The car’s fuel-economy rating is set at 23/35 mpg (city/highway), which Hyundai says will make it the most fuel-efficient (non-hybrid) mid-size sedan on the marker. Although, to be truthful, the 2011 sonata, like its predecessor, is so roomy inside that it is technically classified as a full-size sedan.
The direct-injection powerlant isn’t the only reason for the improved fuel-economy, however, as the 2011 Sonata also gets a new six-speed automatic transmission (which will find it’s way into the Tucson, as well as the next Santa Fe and Azera). Not only does the extra gear help for improved highway fuel mileage but the unit weights 26 lbs less, is more compact and uses 62 fewer parts.
On top of all this, Hyundia says the high compression 2.4-liter engine will deliver full power on regular 87 octane pump gas.
A few vehicle highlights include trunk pulls for the rear seats to fold down and the option of heated rear seats. Hyundai is also eager to point out that despite the car’s slowing roofline it has the same amount of rear headroom as the previous generation car, which is more than any other car in its class except the Honda Accord.
Hyundai will offer the Sonata in three trim levels, GLS, SE (Sport) and Limited (luxury). SE models will get the dual-exhaust pipes with the 200-hp rating, as well as paddle shifters, tighter steering and larger sway bars to help deliver improved handling.
The 2011 Hyundai Sonata is set to go on sale in January. Pricing has not yet been released.
GALLERY: 2011 Hyundai Sonata
All future Hyundai products are likely to get direct injection technology, boosting both fuel economy and performance and allowing for smaller and lighter displacement engines to take the place of larger units.
The news comes from Hyundai Motor America’s top engineer John Juriga, who made the comments during a technical presentation at Hyundai’s North American Engineering facility in Michigan.
Juriga said the technology is likely to roll out across the product lineup over time, to V6 and even V8 engines. He likened it to the change from carburetors to fuel-injection and said that while new alternative-fuel engines will be coming, over the next 5 to 10 years the internal combustion engine will remain dominant and so there will be a focus on improving it.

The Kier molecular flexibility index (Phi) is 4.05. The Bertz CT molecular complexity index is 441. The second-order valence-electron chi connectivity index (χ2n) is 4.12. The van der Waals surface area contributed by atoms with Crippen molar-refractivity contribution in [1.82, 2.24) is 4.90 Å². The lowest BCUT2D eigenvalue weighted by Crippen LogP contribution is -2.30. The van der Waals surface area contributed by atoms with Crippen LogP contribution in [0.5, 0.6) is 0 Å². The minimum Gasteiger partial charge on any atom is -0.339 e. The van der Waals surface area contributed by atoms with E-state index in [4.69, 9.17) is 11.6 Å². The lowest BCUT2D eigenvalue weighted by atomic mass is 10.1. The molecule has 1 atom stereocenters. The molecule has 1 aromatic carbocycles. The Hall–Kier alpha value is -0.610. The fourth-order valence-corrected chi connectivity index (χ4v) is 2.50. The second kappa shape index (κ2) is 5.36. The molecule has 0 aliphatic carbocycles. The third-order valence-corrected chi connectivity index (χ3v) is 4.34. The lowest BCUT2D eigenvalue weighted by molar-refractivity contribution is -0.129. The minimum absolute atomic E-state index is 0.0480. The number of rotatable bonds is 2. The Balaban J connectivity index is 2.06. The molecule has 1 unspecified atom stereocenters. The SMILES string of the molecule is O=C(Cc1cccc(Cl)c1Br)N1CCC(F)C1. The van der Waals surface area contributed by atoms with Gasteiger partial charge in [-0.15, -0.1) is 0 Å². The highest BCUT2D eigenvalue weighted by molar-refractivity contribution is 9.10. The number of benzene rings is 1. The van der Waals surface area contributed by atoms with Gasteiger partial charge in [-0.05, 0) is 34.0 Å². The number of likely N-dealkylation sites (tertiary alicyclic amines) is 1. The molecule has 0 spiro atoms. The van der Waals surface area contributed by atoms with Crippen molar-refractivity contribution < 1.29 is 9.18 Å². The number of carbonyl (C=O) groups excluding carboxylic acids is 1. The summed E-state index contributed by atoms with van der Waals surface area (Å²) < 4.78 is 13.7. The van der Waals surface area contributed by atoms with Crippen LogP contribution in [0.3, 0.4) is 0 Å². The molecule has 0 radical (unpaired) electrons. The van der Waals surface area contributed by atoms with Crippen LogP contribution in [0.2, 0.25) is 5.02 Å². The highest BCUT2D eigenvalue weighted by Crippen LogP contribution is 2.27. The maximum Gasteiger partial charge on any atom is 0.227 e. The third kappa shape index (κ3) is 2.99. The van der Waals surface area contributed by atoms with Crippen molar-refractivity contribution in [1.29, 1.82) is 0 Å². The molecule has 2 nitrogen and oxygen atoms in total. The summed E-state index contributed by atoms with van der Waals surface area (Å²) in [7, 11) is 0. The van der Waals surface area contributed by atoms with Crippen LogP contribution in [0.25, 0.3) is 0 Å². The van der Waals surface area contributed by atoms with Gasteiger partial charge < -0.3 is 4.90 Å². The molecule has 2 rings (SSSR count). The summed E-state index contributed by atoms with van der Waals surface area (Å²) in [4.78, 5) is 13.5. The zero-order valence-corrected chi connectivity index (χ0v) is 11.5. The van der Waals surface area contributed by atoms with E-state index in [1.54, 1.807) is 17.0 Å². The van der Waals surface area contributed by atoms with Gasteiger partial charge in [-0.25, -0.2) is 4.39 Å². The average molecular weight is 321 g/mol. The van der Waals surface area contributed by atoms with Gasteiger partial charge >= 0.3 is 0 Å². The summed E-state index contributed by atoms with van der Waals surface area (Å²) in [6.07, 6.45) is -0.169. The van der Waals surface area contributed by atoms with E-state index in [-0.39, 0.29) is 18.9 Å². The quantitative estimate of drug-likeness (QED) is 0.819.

When asked if future Hyundais will get a combination of direct injection and turbochargers, Juriga didn’t confirm anything but did say that the two technologies were, “made for each other.”
Hyundai has just announced its first direct-injection engine, a 200-hp 2.4-liter four-cylinder that gets 35-mpg highway and will debut on the new 2011 Sonata (above).
New DI engine to get 35-mpg highway
Hyundai Motor America has confirmed the introduction of the company’s first direct-injection gasoline engine will debut in the 2011 Sonata.
Called the 2.4 GDI Theta II, the engine will make 200-hp at 6300 rpm and 186 ft-lbs of torque at 4250 rpm in the SE model. Hyundai has also confirmed that despite the engine’s 11.3 compression ratio it will get full power on regular 87 octane gas. A GLS model will make slightly less power, with 198-hp on call.
In total, this is an increase of 25-hp and 18 ft-lbs of torque over the old 2.4-liter motor.
Along with DI technology, the GDI Theta II will also get a six-speed automatic transmission that is more compact, has 62 fewer moving parts and weighs about 20 lbs less.
The result is what Hyundai believes will be best-in-class fuel economy of 23 and 35 mpg.